5. Samantha Ling
    Samantha Ling says:

    I remember Connie Willis once told my writing class that whenever you see someone, especially at a convention, you’re supposed to reintroduce yourself again by saying, “Hello, my name is X, we met at Y so long ago.” Because authors meet so many people and some of them you only see once a year maybe every other year, that it’s easy to forget a face, even if you did spend 3 hours with them in the hotel bar. So I do that to her every time I see her, and she’s glad I remember, even though she knows who I am.

    It also helps with conversation because the author doesn’t feel embarrassed for not remember and then wander off trying to avoid you.

  6. Tess
    Tess says:

    >>It also helps with conversation because the author doesn’t feel embarrassed for not remember and then wander off trying to avoid you.<< Yes indeed! If a writer seems unfriendly, there's a good chance it's simply because she's embarrassed!

  7. Thuy
    Thuy says:

    Is this part of alzheimer’s and/or dementia?

    I’m horrible at remember names, but am very good at remembering faces.

  8. ruby55
    ruby55 says:

    Whew! What a relief. I’d sometimes feel so terribly embarrassed when I didn’t recognize someone right away. I just met someone the other day whom I saw every day for a whole four weeks just a little over two years ago when we took classes for another medical condition which is known for its short-term memory loss. It turned out she didn’t remember my name either so I didn’t feel too badly about it.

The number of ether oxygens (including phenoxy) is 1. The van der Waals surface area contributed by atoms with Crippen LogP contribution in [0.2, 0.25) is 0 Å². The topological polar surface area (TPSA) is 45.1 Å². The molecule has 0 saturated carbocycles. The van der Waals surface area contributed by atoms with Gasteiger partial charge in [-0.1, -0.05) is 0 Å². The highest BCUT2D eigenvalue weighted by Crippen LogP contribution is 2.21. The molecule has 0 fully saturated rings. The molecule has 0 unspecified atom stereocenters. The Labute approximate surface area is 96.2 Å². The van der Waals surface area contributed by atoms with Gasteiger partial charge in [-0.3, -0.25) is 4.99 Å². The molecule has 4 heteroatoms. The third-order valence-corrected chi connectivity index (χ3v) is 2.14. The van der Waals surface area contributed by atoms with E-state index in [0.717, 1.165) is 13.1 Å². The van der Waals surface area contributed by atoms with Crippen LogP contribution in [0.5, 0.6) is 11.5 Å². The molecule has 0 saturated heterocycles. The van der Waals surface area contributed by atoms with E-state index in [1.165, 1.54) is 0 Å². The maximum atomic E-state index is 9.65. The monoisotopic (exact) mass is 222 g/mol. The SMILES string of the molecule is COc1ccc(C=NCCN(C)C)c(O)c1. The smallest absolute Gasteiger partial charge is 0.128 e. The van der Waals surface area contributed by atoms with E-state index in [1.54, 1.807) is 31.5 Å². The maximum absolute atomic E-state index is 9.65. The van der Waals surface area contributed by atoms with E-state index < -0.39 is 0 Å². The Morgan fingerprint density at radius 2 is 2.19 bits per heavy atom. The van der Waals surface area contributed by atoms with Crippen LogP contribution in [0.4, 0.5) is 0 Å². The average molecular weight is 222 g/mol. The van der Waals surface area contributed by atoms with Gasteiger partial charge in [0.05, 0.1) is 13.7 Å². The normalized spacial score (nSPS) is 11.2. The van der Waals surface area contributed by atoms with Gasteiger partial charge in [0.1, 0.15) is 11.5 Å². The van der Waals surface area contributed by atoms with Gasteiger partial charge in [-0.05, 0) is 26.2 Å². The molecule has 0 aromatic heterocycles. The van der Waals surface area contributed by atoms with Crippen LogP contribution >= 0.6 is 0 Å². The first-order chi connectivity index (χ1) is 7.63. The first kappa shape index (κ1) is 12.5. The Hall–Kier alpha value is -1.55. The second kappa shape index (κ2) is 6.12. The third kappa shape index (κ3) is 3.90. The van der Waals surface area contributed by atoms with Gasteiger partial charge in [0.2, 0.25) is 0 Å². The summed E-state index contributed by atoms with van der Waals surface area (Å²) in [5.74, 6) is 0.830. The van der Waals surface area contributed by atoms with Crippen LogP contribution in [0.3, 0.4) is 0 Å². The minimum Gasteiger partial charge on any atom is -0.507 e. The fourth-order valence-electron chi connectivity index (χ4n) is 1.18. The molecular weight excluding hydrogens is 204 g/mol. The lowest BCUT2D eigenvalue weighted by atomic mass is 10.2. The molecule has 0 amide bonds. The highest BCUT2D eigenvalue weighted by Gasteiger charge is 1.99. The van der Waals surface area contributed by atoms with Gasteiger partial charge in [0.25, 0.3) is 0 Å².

I always have to see the people in context. I was a language teacher for a number of years. I’d know the names of the students if they were in the classroom setting. If I saw them on the way home, panic would grip me because I knew them but couldn’t remember their names or sometimes where they were from.

    I also confuse people easily. When I watch “America’s Most Wanted”, I always think, “I wouldn’t recognize this character again if he came at me with a knife.” Yet other people in our fair city recognized a double murderer from TN a few years back and he was captured.

    I’m horrible at names and faces. As soon as someone changes his looks with a new hairdo, I’m lost. It’s a good thing that I can still usually recognize myself. Everybody who knows me thinks I have a great memory but unfortunately not where it counts: with people. Maybe subcosciously that’s why I don’t get out much either to socialize in a bigger group. I’m afraid I won’t remember names.

  9. ruby55
    ruby55 says:

    I didn’t read the last line of your blog before I tried to get in a comment and found I had to register, wait for an e-mail, etc.